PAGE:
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Another New Sexual Harassment Prevention Law: What Employers Need to Know

By Katherine L. Wood, Esq.

Governor Cuomo is expected to sign another sexual harassment prevention bill into law in the imminent future. Like last year’s newly-enacted law, bill SB 6577 will further amend the New York State Executive Law and is intended to strengthen employee’s protections against sexual harassment in the workplace. However, this bill has significant implications for employers, particularly in the event a discrimination/harassment claim is brought by an employee. Here are some key points that employers should keep on their radar as we wait for bill SB 6577 to become law:

  • The bill not only increases protections relative to sexual harassment, but also expands its protections to all protected classes under New York State Executive Law such as race, sex, and religion.
     
  • The bill expands the definition of employer to all employers in New York State. Previously, only employers with 4 or more employees were considered employers under the New York State Executive Law.
     
  • In the event a harassment or discrimination claim is brought by an employee, the employee’s burden of proof is significantly lower. Under the new law, the employee must only prove that that conduct was more than “petty slights” or “trivial inconveniences” to avoid dismissal of his/her claim. Previously, the conduct must have been “severe or pervasive” to rise to an actionable level.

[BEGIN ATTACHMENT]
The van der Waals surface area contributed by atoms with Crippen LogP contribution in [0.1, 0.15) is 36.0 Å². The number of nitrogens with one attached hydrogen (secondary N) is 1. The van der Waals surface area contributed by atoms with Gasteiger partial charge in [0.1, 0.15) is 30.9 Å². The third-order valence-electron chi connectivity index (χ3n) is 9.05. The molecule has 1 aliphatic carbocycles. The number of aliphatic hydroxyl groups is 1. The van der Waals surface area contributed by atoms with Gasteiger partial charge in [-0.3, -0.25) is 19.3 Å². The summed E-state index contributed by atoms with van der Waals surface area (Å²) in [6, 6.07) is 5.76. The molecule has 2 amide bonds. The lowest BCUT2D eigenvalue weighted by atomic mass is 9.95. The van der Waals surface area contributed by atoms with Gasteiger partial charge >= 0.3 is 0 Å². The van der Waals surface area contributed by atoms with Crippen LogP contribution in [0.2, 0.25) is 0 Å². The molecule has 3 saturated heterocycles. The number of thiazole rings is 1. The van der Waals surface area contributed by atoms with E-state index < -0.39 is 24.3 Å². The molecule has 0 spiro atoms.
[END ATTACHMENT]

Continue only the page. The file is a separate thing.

• Bill SB 6577 explicitly states that if a harassment or discrimination claim is brought, the fact that the employee did not complain about the allegedly unlawful conduct is no longer dispositive. In practice, this means that employers could be held liable for conduct they were completely unaware of prior to the filing of the claim by the employee! In the past, the employee’s failure to complain to the employer had the potential to be dispositive.
     
  • The bill also increases the statute of limitations for sexual harassment claims from one year to three years.
     
  • The bill expands the requirements for sexual harassment training by mandating that at the time of hire and at every annual training, the employer must provide in writing its sexual harassment prevention policy and the materials covered at the training sessions.
     
  • Finally, the bill eliminates mandatory arbitration clauses in employment agreements relating to discrimination and harassment claims and further limits non-disclosure agreements stemming from settlement of discrimination and harassment claims.
     

We will continue to monitor the status of bill SB 6577 and offer further updates to our readers. In the interim, if employers have any questions concerning how the new bill may impact their day-to-day operations, please feel free to contact any member of Hurwitz & Fine’s team of experienced Health Law and Employment Law attorneys, including Lawrence M. Ross and Katherine L. Wood.

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